Tamaryn Leads You Astray
Originally published April 22, 2009 on Dazed Digital.
When the voice of Tamaryn Brown penetrates the air of an underground club or the cabin of a booming car in stereo, regal in its supreme alto, it’s not uncommon for listeners to assume they’ve been reverse-thrust into a mid-1980s 4AD time warp. Equal parts This Mortal Coil and Siouxsie and the Banshees, the doomed and ethereal music of Tamaryn (comprised of Brown and her regular collaborative partner Rex John Shelverton) is staking a place of her own as today’s torchbearer for the maladjusted melodies of the shoegaze era. Ceremonial, pulse-pounding, and densely aerial, the songs on the band’s Led Astray, Washed Ashore EP are as atmospheric and blinding as the fog in which Tamaryn often performs. The raven-haired chanteuse making waves in New York’s most popular death rock clubs took a break from regular post of camping out by the beach to talk exclusively with Dazed Digital about how she found salvation in a song.
Dazed Digital: A lot of bands and musicians head to New York in order to gain recognition, but you fled New York in opposite fashion. Was it the beach that beckoned you to California?
Tamaryn: I love New York! For me, living in New York was nine years of glamorous incubation artistically. I worked in a ton of downtown bars, record stores and vintage shop. I was in awe of the immense amount of great musicians, artists and fashion designers that surrounded me. Honestly, the reason I’m in California now is because my musical partner (Rex John Shelverton) lives in San Francisco. He’s a surfer, completely dedicated to his quality of life, and would never move. I’ve been getting a lot of work done since I’ve gone and that is all I really care about now.
DD: How does collaborating with Rex shape the sound of your music?
Tamaryn: Rex and I co-write the music together and I do the vocal bits. He pretty much plays all the instruments and records them.. There is definitely some magical energy between us. I’m always shocked at how the songs just happen and we usually write them very fast. We share an affinity for arcane reverbs and big tribal drum sounds. The original idea when we started collaborating was to make music that set up the vocal in a powerful way. I wanted people to hear the words but also get that big swirling wall of sound you can get emotionally lost in.
DD: The sound is one that many fans of ‘80s goth and coldwave groups feel at home in, hence the huge response to your songs in nightclubs like Wierd [yes, i before e] at Home Sweet Home. Were these your outside influences while recording Led Astray, Washed Ashore?
Tamaryn: As far as outside influences on our process there are a lot of bands we look to for inspiration. It could be anything from Spacemen 3 to Stevie Nicks and of course I am a big goth and death rock fan. I’m not going to lie and say Notorious B. I. G. was a big influence on me or something. I love rock n’ roll and I think it shows in what I do.
DD: Does that mean you think too many bands lie about their influences for shock value? After all, a band can listen to Biggie without him necessarily influencing their songs. Sometimes I’ve read interviews and some of the alleged influences are clearly nonexistent in the band’s music. It makes you wonder if they’re just trying to be snide.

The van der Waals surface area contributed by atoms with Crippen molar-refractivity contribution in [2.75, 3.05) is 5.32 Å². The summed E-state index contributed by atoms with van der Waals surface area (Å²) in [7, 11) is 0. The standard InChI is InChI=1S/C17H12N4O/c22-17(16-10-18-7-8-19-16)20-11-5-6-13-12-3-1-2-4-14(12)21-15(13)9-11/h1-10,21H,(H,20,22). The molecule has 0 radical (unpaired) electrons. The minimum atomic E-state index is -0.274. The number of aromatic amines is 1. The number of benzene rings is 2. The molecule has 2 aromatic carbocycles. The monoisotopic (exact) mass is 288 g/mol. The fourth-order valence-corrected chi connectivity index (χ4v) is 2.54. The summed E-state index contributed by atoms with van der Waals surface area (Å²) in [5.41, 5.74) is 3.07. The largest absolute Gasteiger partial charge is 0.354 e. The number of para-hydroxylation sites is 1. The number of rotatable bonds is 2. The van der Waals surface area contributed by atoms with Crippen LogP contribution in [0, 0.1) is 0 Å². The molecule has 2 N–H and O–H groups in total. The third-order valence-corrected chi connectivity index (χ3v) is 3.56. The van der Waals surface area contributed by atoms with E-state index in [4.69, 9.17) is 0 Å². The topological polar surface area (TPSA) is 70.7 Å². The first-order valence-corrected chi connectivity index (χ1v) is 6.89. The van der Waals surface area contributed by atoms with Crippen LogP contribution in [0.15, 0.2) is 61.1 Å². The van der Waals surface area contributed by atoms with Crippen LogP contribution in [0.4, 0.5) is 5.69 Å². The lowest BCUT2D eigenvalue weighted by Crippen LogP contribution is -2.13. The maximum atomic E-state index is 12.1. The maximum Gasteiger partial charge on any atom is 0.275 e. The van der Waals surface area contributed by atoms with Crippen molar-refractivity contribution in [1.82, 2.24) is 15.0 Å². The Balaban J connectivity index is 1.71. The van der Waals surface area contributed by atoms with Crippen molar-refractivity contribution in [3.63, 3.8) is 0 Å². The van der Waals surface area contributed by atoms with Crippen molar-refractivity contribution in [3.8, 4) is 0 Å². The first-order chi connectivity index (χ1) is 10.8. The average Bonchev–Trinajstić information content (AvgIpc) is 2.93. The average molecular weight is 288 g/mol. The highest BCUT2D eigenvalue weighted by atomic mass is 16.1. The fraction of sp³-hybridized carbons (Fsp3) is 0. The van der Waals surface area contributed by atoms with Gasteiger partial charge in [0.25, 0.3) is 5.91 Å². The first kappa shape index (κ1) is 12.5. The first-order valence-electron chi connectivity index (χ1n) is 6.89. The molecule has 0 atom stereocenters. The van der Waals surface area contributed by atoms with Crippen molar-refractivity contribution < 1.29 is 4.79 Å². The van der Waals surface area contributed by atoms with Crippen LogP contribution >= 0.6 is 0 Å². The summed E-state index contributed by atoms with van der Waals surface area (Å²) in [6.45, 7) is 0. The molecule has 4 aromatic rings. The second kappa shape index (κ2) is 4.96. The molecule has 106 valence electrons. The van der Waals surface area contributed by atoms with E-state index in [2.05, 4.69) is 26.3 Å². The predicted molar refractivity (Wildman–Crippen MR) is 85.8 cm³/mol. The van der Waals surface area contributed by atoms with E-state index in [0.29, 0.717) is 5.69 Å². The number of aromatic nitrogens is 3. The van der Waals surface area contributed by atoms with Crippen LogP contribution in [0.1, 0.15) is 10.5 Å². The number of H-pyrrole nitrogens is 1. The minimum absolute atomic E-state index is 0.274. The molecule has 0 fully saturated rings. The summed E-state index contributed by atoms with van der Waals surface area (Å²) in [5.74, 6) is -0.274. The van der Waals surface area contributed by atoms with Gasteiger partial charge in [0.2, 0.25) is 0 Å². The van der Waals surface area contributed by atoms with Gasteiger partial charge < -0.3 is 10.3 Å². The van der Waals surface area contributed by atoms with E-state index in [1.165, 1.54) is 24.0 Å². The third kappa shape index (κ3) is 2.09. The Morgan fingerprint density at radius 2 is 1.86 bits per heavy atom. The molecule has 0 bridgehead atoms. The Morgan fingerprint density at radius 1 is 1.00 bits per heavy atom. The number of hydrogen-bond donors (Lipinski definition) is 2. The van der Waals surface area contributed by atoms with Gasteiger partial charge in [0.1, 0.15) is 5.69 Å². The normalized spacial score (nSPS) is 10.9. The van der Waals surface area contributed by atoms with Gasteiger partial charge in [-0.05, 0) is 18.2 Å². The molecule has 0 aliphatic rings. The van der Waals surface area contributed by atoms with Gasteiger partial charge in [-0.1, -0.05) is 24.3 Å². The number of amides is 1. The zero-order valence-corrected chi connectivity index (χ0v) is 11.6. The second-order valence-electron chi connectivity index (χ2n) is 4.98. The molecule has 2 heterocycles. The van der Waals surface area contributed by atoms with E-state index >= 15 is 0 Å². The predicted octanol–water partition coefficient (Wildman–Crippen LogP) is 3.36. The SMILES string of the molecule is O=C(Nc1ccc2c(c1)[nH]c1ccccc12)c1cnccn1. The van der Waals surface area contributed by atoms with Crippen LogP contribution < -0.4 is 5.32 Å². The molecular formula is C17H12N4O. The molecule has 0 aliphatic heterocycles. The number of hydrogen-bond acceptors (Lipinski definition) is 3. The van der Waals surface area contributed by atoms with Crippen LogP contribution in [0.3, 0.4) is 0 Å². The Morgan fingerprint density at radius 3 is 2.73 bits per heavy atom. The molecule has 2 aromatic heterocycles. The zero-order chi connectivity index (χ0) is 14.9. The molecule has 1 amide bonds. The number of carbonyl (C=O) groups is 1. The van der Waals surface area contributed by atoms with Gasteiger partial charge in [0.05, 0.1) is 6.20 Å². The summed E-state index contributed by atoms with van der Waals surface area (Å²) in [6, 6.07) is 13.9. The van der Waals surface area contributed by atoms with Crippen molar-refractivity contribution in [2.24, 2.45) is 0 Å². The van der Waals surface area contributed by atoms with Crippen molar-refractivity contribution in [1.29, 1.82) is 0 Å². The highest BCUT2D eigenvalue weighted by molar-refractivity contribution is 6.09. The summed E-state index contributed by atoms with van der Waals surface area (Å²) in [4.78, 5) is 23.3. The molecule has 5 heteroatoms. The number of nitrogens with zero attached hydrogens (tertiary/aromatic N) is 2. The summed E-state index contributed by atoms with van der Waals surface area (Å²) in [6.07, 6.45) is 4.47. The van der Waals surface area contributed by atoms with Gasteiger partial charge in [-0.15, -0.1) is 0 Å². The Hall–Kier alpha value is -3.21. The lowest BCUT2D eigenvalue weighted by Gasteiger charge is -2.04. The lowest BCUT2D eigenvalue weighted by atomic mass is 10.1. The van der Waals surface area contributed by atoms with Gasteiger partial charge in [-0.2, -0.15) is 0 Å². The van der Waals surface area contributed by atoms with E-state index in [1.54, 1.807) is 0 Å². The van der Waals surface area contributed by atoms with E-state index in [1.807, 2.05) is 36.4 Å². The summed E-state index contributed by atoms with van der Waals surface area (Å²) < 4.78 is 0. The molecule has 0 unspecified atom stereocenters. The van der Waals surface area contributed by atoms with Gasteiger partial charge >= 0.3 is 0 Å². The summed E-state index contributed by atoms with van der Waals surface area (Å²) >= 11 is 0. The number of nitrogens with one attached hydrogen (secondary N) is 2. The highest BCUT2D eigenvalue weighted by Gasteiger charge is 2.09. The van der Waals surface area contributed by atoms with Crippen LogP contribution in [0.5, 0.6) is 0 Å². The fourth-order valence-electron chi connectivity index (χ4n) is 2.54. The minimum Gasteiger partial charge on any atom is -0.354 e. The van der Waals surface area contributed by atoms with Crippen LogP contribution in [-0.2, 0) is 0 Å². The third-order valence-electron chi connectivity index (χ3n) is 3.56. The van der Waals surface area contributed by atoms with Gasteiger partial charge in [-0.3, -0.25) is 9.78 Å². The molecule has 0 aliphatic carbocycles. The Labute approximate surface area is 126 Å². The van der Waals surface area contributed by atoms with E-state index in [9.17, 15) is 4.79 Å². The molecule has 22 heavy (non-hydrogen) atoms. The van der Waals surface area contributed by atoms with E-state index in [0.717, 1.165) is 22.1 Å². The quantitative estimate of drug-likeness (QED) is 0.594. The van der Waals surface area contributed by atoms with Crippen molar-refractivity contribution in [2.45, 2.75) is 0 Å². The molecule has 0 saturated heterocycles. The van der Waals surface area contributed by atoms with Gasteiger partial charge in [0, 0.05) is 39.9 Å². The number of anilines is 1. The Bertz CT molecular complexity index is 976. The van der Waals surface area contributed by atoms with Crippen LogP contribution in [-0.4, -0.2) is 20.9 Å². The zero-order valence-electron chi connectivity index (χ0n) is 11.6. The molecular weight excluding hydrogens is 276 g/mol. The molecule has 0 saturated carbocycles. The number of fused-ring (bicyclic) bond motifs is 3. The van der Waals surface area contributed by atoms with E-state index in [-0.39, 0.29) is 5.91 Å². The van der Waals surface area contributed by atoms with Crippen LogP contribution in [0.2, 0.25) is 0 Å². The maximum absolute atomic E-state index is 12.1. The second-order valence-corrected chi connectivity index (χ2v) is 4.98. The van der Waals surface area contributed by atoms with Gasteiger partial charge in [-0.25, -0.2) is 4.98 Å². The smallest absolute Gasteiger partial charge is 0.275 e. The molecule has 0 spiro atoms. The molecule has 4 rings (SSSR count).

Tamaryn: I’m not sure about that. I don’t think there is a trend of insincerity in rock music today or anything. I do think hip-hop has dominated western pop culture for a very long time so it must influence a lot of artists. Also, now more than ever people have access to experiencing so many different kinds of music and cultures on the internet. That probably, in turn, has created a lot of different kinds of bands. I have noticed that a lot of bands I like these days are a combination of pretty esoteric influences, and that’s really the only option if you want to make something meaningful these days. You have to recognize you come from a lineage of music and try to reinterpret the spectrum of your influences into something personally expressive. You can choose to reinvigorate clichés like Nick Cave did or you could get far out in space like Sun Ra and you won’t be treading into untouched territory but you will be making some pretty rad music.
DD: Your talent is indisputable, but it seems as though you like to remain beneath the radar. Might we ever be hit with a big pop Tamaryn record down the road?
Tamaryn: Pop record? I believe the record I’m writing now has more of what I’d call “pop” songs than the EP. Hopefully I’ll keep evolving and will learn how to be a better songwriter over time. Pop music is an art form I really admire. It ain’t easy! If you mean, will I break out a full-on commercial pop record? I’d say it’s highly doubtful. I’ll probably always be looking to the slightly more obscure icons like Nico and Liz Fraser for guidance. Cult success will be just fine, thank you!
DD: How are your music videos helping to establish your presence online? Tell us about your video impulses. “Return to Surrender” and “Weather War” (co-starring Bridez singer Liza Thorn*) are particularly gorgeous.
Tamaryn: I LOVE music videos! I will probably never have enough songs to make all the music videos I want. For these songs, I wanted each video to have its own individuality.. “The Unknown” video was a bit of a Kenneth Anger tribute with a nod to Kate Bush’s Babooshka. “Return To Surrender” is a really cinematic epic video inspired by all things 4ad and Stevie Nicks… and the “Weather War” video is this psychedelic lo-fi sexpot thing where I’m wearing a sari in the ocean with blood pouring out of my mouth… and it’s all shot on a Blackberry. Pretty futuristic!
Tamaryn is currently recording her first full-length album in San Francisco, with surprise shows planned for New York this summer.